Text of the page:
The whispers have been heard around the Mountain West Conference. The scattered boos and confused silence of the Thomas & Mack Center have been duly noted. The single question surrounding UNLV basketball is one that begs to be answered.
How can the Rebels be so … mediocre?
No. 1 Arizona (18-0)
Utah gets its chance vs. No. 1 Wildcats on Sunday
No. 2 San Diego State (16-1)
Breezing through the Mountain West
No. 3 California (14-4)
Has clearly emerged as Pac-12’s second best team
No. 4 New Mexico (13-4)
Battles with San Diego State will be fun
No. 5 Gonzaga (16-3)
Has steadied things after early conference loss
No. 6 UCLA (14-4)
Bruins formidable, despite loss to Utah
No. 7 Colorado (15-4)
Got much-needed win over USC
No. 8 Utah (14-4)
Can Utes finally get a road win?
No. 9 BYU (13-7)
Five consecutive wins can’t be ignored
No. 10 Stanford (12-5)
Physically, the most imposing team in the Pac-12
No. 11 Boise State (13-5)
Engineered miracle win over Utah State
No. 12 Oregon (13-4)
Sinking fast; nonconference wins keep Ducks on list
On paper, this is certainly one of the best teams in the MWC, and should be an NCAA Tournament lock. Roscoe Smith and Khem Birch are both NBA talents, athletes at power forward and center whom no team in their conference outside of San Diego State should be able to match up with. Bryce Dejean-Jones is a superior scorer at shooting guard. The roster is ripe with talented basketball players.
In light of this, there should be little reason for the Rebels — always one of the glamour college basketball programs out west — to be 11-7 overall, and 2-3 in the MW. As such, the honeymoon is over for head coach Dave Rice — the former BYU assistant and Dave Rose’s recruiting wizard. For Rice, this is his first real challenge: finding a way to get his enigmatic squad on the same page.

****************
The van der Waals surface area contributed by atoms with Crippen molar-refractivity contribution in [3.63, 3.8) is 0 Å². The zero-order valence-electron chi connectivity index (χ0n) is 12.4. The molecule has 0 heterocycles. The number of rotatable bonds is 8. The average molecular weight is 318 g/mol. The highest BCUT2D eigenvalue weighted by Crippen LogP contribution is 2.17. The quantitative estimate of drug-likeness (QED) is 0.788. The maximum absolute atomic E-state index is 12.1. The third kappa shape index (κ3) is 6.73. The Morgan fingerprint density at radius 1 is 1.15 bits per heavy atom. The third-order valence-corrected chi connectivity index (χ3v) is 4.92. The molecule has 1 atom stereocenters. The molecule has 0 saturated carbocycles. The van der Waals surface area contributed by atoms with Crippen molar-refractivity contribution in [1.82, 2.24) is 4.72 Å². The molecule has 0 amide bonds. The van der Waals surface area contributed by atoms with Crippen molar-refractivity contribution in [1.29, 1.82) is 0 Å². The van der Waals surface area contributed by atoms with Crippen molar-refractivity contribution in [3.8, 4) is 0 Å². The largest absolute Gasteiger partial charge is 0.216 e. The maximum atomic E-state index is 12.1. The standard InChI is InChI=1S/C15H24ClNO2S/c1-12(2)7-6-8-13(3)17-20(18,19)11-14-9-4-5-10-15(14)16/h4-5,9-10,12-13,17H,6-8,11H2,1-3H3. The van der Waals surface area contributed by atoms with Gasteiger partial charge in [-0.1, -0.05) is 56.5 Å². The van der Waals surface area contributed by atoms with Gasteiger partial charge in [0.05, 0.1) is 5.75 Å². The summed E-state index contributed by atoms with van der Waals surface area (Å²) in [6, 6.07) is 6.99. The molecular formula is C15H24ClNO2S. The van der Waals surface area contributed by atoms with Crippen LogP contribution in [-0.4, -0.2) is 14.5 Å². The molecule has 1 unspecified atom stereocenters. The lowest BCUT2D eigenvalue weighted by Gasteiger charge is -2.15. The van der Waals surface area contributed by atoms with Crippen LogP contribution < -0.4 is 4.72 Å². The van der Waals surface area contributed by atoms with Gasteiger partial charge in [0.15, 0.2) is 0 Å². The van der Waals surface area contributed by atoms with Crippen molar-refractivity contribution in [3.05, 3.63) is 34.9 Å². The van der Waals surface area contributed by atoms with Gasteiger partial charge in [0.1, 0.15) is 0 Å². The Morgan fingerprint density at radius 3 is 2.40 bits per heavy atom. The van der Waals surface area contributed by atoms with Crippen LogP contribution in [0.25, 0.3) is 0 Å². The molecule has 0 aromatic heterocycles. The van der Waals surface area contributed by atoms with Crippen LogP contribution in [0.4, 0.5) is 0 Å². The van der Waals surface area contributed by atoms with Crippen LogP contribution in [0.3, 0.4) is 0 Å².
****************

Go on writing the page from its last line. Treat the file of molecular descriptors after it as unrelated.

It’s a challenge his fan base is begging for him to solve — and quickly
"The key for our season, and the key for any team, is when the only agenda for everyone on the team is to try to win the basketball game," Rice recently told the Las Vegas Sun. "And if we’re not all on the same page on every possession, we might not win."
UNLV’s inconsistency has to be maddening for everyone involved with the program. Rice’s team has lost five times at home this season. And just when you’re about to turn your back on them for good, the Rebels go into the Pit and defeat New Mexico on the road. One night, UNLV is losing to Dixie State. Three weeks later, the Rebels go to Tuscon and give No. 1 Arizona all it can handle before losing 63-58.
Following the loss to the Wildcats, Rice told reporters that he thought his team had a very good chance to come together during league play. A month after those remarks, it hasn’t happened. Going into Wednesday’s game against Utah State, the Rebels are tied for eighth in the Mountain West.
A big part of UNLV’s problem has been inconsistent point guard play, where Rice has flip-flopped between freshman Kendall Smith and junior Deville Smith. Neither has stepped up and run the team the way Rice would like. Neither has done a great job of getting the ball to the big guns in the frontcourt.
As a result, UNLV needs a huge stretch run to make a case for an at-large NCAA Tournament berth. Much more likely, the Rebels will be running in the NIT at the end of the season, barring Rice’s team winning the MWC’s postseason tournament.
With all of UNLV’s talent, that’s a bad spot to be in.
It’s tough to feel sorry for Rice. He’s still an ace recruiter. Coming aboard next season will be Dwayne Morgan, a five-star small forward, who is ranked among the top 20 high school players in the country. Four-star center Goodluck Okonoboh is signed as well. He is considered the best shot-blocking prepster in the country.
With the likes of Smith and Birch slated to return next season, UNLV will again be super-talented. For now, though, the Rebels remain the biggest mystery in the Mountain West Conference.
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